Security

Trump's cybersecurity executive order: 4 things you need to know

On Thursday, US President Donald Trump signed an executive order to enhance cybersecurity across the nation's infrastructure. Here are the top takeaways.

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Image: Getty/Nicholas Kamm

US President Donald Trump signed an executive order on cybersecurity on Thursday, outlining plans to address the cybersecurity of federal networks, the cybersecurity of critical infrastructure , the cybersecurity of the nation as a whole, and how to ensure that the United States achieves long-term excellence in cybersecurity.

Tom Bossert, President Trump's homeland security adviser, made the announcement on Thursday afternoon. Bossert summed up what he considers the three most important sections of the EO in order of priority:

  1. Protect federal networks using the NIST Framework
  2. Mandate federal IT to move to the cloud
  3. Centralize federal IT as one enterprise network

The biggest surprise in the plan is the move to the cloud.

"We spend a lot of time and inordinate amount of money protecting antiquated and outdated systems. We saw that with the OPM hack and other things," said Bossert. "From this point forward, the President has issued a preference in federal procurement in federal IT for shared systems. We've got to move to the cloud and try to protect ourselves instead of fracturing our security posture."

SEE: Guidelines for building security policies (Tech Pro Research)

The cybersecurity executive order has been reported and awaited for over three months. Trump made cybersecurity improvements part of his platform as a presidential candidate, and the issue also took center stage with the alleged hacking of Hillary Clinton's campaign and the Democratic National Committee during the election. The issue took a political turn on Tuesday when Trump fired FBI director James Comey, who was leading an investigation into Russia's interference in the election.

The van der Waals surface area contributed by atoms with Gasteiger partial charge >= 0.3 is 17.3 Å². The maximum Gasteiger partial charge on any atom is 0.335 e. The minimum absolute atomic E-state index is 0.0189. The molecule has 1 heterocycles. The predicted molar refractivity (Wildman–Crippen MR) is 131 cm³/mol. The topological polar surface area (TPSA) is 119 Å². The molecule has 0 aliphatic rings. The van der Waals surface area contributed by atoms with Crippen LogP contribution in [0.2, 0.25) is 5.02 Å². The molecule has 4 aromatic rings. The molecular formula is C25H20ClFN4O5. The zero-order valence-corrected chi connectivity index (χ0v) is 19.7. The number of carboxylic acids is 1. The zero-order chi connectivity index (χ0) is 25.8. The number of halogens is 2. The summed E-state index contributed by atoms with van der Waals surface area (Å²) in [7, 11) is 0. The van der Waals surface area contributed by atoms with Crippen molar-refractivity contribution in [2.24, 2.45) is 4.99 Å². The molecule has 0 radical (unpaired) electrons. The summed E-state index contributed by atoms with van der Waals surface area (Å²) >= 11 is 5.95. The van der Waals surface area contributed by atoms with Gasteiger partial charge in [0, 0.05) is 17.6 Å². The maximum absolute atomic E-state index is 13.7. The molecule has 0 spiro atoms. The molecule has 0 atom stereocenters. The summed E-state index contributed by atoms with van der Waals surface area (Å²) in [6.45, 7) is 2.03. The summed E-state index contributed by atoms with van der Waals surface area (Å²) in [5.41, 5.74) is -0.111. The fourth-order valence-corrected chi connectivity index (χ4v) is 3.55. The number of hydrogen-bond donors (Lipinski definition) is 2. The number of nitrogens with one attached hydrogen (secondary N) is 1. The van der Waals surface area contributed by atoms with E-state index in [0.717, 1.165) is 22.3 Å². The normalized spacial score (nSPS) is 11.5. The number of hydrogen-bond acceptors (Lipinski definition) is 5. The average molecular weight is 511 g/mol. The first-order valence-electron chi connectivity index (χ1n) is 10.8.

The full text of the executive order is available and it states, "The executive branch has for too long accepted antiquated and difficult-to-defend IT."

One of the key themes of Trump's approach to cybersecurity in the US government is that the heads of each individual agency will be held responsible for the cybersecurity of his or her agency. They will be responsible for preparing reviews and plans to guard their agencies against attacks.

Here are the core elements of the executive order:

1. Vulnerabilities

A review of US cyber vulnerabilities shall take place immediately. Within 90 days, recommendations for how to best protect the US national security systems must be provided by way of the Secretary of Defense; and recommendations for enhancing civilian federal government, public, and private sector infrastructure must be provided to the president by the Secretary of Homeland Security.

2. Adversaries

The US Director of National Intelligence will be responsible for delivering a review of the top cybersecurity adversaries of the US to President Trump within 90 days of the executive order. This review aims to identify the adversaries, as well as list their vulnerabilities and capabilities.

SEE: NSA chief: This is what a worst-case cyberattack scenario looks like (ZDNet)

3. Capabilities

Another review will take a look at the cyber capabilities of the NSA, the Department of Defense, and the Department of Homeland Security. It will identify which capabilities need improvement to better protect the critical infrastructure of the US. Additionally, another review conducted by the Secretary of Defense and Secretary of Homeland Security will look at cybersecurity education in the US and how to best train more cybersecurity professionals for the future.

4. Private sector

The Secretary of Commerce and the Secretary of Homeland Security will have 120 days to deliver a report on options that are available to incentivize private sector organizations to adopt better cybersecurity practices, including improved training and workforce development.

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About Conner Forrest

Conner Forrest is a Senior Editor for TechRepublic. He covers enterprise technology and is interested in the convergence of tech and culture.

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